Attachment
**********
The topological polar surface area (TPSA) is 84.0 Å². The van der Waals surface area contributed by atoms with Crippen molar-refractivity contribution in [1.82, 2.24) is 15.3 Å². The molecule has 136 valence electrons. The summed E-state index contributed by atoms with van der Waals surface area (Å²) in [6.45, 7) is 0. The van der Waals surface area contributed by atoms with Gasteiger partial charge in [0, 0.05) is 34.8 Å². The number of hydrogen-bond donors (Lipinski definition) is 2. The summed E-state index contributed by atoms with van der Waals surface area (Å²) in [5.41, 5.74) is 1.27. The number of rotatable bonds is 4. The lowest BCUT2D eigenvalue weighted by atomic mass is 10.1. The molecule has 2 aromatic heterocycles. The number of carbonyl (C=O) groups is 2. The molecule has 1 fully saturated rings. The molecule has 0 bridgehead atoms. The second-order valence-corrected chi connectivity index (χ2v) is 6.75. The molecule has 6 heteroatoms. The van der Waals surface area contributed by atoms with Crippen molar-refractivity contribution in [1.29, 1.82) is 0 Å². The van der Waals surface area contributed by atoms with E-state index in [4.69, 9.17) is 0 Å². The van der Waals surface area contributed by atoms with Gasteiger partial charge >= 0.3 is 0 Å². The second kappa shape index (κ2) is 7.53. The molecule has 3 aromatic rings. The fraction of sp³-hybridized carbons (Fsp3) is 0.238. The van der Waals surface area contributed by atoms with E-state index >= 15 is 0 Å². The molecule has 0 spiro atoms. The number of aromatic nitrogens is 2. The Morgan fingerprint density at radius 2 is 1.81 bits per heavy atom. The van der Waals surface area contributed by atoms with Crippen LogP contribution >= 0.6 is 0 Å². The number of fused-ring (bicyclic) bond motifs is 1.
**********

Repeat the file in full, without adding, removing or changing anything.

The topological polar surface area (TPSA) is 84.0 Å². The van der Waals surface area contributed by atoms with Crippen molar-refractivity contribution in [1.82, 2.24) is 15.3 Å². The molecule has 136 valence electrons. The summed E-state index contributed by atoms with van der Waals surface area (Å²) in [6.45, 7) is 0. The van der Waals surface area contributed by atoms with Gasteiger partial charge in [0, 0.05) is 34.8 Å². The number of hydrogen-bond donors (Lipinski definition) is 2. The summed E-state index contributed by atoms with van der Waals surface area (Å²) in [5.41, 5.74) is 1.27. The number of rotatable bonds is 4. The lowest BCUT2D eigenvalue weighted by atomic mass is 10.1. The molecule has 2 aromatic heterocycles. The number of carbonyl (C=O) groups is 2. The molecule has 1 fully saturated rings. The molecule has 0 bridgehead atoms. The second-order valence-corrected chi connectivity index (χ2v) is 6.75. The molecule has 6 heteroatoms. The van der Waals surface area contributed by atoms with Crippen molar-refractivity contribution in [1.29, 1.82) is 0 Å². The van der Waals surface area contributed by atoms with E-state index in [4.69, 9.17) is 0 Å². The van der Waals surface area contributed by atoms with Gasteiger partial charge >= 0.3 is 0 Å². The second kappa shape index (κ2) is 7.53. The molecule has 3 aromatic rings. The fraction of sp³-hybridized carbons (Fsp3) is 0.238. The van der Waals surface area contributed by atoms with E-state index >= 15 is 0 Å². The molecule has 0 spiro atoms. The number of aromatic nitrogens is 2. The Morgan fingerprint density at radius 2 is 1.81 bits per heavy atom. The van der Waals surface area contributed by atoms with Crippen LogP contribution >= 0.6 is 0 Å². The number of fused-ring (bicyclic) bond motifs is 1.